Many fans of air-cooled Buells (and there are plenty) assumed the arrival of the new, liquid-cooled 1125R (see "Up To Speed") meant the end of the XB platform. Actually, the new model's arrival spells good news for anyone in the market for an old-school, air-cooled Buell, as the MSRP of the 2008 Firebolt XB12R has been reduced by $500 to $9995-just cutting it for this "10 4 $10K" storyline.

Other than pricing, the '08 XB12R is essentially unchanged with the 1203cc, 92-bhp V-twin still bolted into Buell's unique, fuel-bearing twin-spar aluminum frame. Budget priced or not, the parts are premium all the way with a fully adjustable Showa shock controlling movement of the aluminum swingarm (that doubles as an engine oil reservoir) and a similarly adjustable, 43mm Showa inverted fork keeping the front wheel in check. Mounted to that front wheel is Buell's own ZTL perimeter brake (said to save 7 lbs. over a conventional setup), and driving the rear wheel is a maintenance-free belt to eliminate driveline lash and provide instant forward acceleration. Buell delivers a lot of innovative (and functional) technology for 10 large.

The Harley-Davidson-derived air/oil/fan-cooled V-twin has plenty to offer enthusiasts, namely stone-axe simplicity, impressive torque (peaking at just over 70 lb.-ft.) and loads of muscular American character. It also has some less endearing traits: At-idle vibration borders on excessive, shaking the bike and everything attached to it (including you) like the front row of a Shakira concert. It's a rolling rotisserie, too, made worse when the air-raid siren/cooling fan kicks in and pulls the heat away from the motor, and all over you.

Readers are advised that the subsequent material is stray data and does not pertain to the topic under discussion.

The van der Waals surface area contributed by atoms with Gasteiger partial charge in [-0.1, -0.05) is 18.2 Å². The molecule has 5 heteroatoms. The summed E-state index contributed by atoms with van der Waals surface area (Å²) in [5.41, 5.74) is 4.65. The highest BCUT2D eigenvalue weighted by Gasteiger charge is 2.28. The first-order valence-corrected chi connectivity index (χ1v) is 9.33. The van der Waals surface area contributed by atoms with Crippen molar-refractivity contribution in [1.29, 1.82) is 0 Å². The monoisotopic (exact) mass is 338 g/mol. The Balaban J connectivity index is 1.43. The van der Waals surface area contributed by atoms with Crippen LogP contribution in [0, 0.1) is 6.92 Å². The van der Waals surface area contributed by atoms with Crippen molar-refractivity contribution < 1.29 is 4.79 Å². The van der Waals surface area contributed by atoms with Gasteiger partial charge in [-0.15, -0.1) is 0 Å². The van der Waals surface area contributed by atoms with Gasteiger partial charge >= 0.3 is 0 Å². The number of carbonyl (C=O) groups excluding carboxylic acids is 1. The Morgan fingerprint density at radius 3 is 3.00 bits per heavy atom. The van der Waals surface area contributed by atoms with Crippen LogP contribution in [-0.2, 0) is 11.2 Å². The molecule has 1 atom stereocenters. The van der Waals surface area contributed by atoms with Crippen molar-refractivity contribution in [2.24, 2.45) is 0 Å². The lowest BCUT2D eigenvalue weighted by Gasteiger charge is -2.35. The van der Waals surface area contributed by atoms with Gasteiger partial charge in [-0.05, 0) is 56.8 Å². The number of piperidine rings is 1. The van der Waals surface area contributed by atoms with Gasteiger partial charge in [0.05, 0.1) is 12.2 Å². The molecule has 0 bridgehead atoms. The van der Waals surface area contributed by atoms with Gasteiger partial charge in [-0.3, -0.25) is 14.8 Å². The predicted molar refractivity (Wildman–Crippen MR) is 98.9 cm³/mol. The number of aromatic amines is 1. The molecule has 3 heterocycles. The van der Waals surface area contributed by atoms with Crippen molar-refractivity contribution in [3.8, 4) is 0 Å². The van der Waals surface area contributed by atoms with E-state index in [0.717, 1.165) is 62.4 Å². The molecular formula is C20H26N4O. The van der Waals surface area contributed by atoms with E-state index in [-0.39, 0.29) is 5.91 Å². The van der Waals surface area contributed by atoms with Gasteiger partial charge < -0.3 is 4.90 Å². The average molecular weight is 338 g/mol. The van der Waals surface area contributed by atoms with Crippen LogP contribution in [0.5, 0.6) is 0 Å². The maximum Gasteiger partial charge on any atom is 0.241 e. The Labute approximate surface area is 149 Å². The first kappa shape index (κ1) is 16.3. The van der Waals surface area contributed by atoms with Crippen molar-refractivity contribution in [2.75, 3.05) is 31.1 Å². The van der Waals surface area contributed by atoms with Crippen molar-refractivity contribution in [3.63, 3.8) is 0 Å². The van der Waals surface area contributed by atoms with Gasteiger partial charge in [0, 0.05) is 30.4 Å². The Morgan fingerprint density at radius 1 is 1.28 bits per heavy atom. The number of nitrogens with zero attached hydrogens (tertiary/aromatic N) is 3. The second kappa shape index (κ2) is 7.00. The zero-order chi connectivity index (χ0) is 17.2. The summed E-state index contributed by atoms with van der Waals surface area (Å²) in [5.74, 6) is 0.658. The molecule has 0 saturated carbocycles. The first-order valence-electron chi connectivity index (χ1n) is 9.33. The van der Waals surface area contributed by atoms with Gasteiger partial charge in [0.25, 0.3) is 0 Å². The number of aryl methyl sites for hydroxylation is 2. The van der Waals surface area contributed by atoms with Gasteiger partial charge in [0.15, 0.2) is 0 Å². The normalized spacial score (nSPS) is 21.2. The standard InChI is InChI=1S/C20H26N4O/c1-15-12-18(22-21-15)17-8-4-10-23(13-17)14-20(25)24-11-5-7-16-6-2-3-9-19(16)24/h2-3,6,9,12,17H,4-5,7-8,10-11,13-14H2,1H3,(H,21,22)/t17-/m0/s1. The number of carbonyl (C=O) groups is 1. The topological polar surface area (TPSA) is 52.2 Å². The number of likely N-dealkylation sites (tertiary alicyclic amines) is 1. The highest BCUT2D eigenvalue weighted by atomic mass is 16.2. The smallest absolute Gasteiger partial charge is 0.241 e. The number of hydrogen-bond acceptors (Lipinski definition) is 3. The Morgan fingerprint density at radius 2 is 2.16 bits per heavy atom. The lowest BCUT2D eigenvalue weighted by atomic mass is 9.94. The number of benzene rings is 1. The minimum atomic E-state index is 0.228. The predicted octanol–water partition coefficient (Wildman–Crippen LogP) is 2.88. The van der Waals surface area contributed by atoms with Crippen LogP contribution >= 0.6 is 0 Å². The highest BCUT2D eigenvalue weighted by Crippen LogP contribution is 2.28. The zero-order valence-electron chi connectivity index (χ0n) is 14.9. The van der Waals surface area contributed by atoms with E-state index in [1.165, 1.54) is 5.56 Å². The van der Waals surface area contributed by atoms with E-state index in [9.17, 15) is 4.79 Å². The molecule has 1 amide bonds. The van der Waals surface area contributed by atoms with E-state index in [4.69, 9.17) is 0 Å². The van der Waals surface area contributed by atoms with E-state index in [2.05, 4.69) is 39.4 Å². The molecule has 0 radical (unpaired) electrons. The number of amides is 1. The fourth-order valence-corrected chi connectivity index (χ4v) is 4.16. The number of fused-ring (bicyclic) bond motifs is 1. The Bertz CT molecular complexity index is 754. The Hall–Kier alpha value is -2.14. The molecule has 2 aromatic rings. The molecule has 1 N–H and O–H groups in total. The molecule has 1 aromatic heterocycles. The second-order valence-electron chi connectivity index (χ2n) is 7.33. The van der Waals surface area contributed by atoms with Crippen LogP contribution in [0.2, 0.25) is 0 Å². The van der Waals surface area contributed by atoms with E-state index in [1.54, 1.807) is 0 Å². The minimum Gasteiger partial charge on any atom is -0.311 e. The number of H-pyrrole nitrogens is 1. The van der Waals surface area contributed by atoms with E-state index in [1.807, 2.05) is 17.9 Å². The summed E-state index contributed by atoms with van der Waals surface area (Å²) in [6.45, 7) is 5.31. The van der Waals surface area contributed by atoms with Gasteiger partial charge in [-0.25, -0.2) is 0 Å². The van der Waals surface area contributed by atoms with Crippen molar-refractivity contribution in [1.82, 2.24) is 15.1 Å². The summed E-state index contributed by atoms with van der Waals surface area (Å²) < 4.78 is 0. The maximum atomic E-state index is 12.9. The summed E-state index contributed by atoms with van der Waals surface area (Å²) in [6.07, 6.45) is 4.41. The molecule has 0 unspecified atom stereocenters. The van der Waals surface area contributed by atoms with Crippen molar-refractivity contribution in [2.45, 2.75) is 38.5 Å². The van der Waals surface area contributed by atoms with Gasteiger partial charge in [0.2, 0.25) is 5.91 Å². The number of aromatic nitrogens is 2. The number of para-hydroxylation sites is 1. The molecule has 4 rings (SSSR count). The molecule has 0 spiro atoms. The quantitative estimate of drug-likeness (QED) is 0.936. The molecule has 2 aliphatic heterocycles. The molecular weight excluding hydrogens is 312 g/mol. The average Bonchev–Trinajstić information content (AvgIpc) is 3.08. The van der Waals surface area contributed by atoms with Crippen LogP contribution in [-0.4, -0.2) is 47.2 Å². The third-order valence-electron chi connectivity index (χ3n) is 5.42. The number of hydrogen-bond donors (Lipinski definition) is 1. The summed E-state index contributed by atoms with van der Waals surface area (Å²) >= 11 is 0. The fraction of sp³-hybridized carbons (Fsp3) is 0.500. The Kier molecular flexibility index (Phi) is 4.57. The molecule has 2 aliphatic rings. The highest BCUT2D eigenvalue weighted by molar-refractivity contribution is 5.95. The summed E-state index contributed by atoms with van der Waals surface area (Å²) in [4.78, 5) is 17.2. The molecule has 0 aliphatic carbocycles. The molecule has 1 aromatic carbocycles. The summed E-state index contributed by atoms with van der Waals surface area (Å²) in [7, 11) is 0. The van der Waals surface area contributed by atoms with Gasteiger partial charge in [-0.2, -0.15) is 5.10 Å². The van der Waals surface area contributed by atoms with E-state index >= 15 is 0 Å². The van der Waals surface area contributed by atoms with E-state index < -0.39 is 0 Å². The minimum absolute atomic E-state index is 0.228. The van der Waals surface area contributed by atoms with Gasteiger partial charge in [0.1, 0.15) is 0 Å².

Fortunately, this all disappears once you get underway. Engine vibration becomes a non-issue (as does ambient heat) and you're left alone to revel in a torquey, tractable, endlessly satisfying backroad bike. With the spec sheet showing just 52 inches between axles, you might expect the Firebolt to be a bit over-eager in the turns-it's not. A fairly solid bar push is required to initiate a turn, after which the Firebolt responds with unexpectedly stable mid-corner manners and none of the stand-up tendencies that we noted from earlier versions of this chassis-the sticky Pirelli Diablo tires prove an agreeable pick. The Showa suspenders are plenty stiff for spirited strafing, and the ZTL brake, although one-sided, delivers predictable, fade-free stopping power, even after repeated hard stops.

The Firebolt XB12R might not be the best choice for chasing supersports around the racetrack or commuting around town, but it proves practically perfect for chasing apexes on your favorite backroad and does it all with lots more attitude and rowdy presence than anything else out there-especially for under 10 grand.